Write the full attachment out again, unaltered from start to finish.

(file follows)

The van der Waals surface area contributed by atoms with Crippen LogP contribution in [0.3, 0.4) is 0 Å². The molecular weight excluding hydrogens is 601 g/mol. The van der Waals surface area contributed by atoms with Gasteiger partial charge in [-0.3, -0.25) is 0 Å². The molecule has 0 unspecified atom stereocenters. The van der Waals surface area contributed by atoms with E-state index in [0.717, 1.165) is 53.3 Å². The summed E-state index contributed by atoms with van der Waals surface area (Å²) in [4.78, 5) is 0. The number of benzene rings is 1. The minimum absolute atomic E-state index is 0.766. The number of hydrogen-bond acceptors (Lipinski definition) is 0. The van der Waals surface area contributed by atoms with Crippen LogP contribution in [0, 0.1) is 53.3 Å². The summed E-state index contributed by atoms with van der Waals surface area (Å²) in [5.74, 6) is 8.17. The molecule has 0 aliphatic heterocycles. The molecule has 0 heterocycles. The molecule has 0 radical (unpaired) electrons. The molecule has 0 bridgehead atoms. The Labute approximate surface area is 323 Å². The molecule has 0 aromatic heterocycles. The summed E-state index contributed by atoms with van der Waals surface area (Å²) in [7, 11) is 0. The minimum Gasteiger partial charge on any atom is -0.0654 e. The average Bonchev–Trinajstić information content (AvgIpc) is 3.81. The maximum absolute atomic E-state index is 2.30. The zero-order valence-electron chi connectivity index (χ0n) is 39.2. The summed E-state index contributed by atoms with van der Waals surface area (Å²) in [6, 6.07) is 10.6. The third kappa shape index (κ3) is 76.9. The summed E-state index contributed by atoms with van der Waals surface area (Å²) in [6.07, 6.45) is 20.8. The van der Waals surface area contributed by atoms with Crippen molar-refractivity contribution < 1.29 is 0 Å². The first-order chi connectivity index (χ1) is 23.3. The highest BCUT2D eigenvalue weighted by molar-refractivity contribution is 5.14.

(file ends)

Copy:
The van der Waals surface area contributed by atoms with Crippen LogP contribution in [0.3, 0.4) is 0 Å². The molecular weight excluding hydrogens is 601 g/mol. The van der Waals surface area contributed by atoms with Gasteiger partial charge in [-0.3, -0.25) is 0 Å². The molecule has 0 unspecified atom stereocenters. The van der Waals surface area contributed by atoms with E-state index in [0.717, 1.165) is 53.3 Å². The summed E-state index contributed by atoms with van der Waals surface area (Å²) in [4.78, 5) is 0. The number of benzene rings is 1. The minimum absolute atomic E-state index is 0.766. The number of hydrogen-bond acceptors (Lipinski definition) is 0. The van der Waals surface area contributed by atoms with Crippen LogP contribution in [0, 0.1) is 53.3 Å². The summed E-state index contributed by atoms with van der Waals surface area (Å²) in [5.74, 6) is 8.17. The molecule has 0 aliphatic heterocycles. The molecule has 0 heterocycles. The molecule has 0 radical (unpaired) electrons. The molecule has 0 bridgehead atoms. The Labute approximate surface area is 323 Å². The molecule has 0 aromatic heterocycles. The summed E-state index contributed by atoms with van der Waals surface area (Å²) in [7, 11) is 0. The minimum Gasteiger partial charge on any atom is -0.0654 e. The average Bonchev–Trinajstić information content (AvgIpc) is 3.81. The maximum absolute atomic E-state index is 2.30. The zero-order valence-electron chi connectivity index (χ0n) is 39.2. The summed E-state index contributed by atoms with van der Waals surface area (Å²) in [6, 6.07) is 10.6. The third kappa shape index (κ3) is 76.9. The summed E-state index contributed by atoms with van der Waals surface area (Å²) in [6.07, 6.45) is 20.8. The van der Waals surface area contributed by atoms with Crippen molar-refractivity contribution < 1.29 is 0 Å². The first-order chi connectivity index (χ1) is 23.3. The highest BCUT2D eigenvalue weighted by molar-refractivity contribution is 5.14.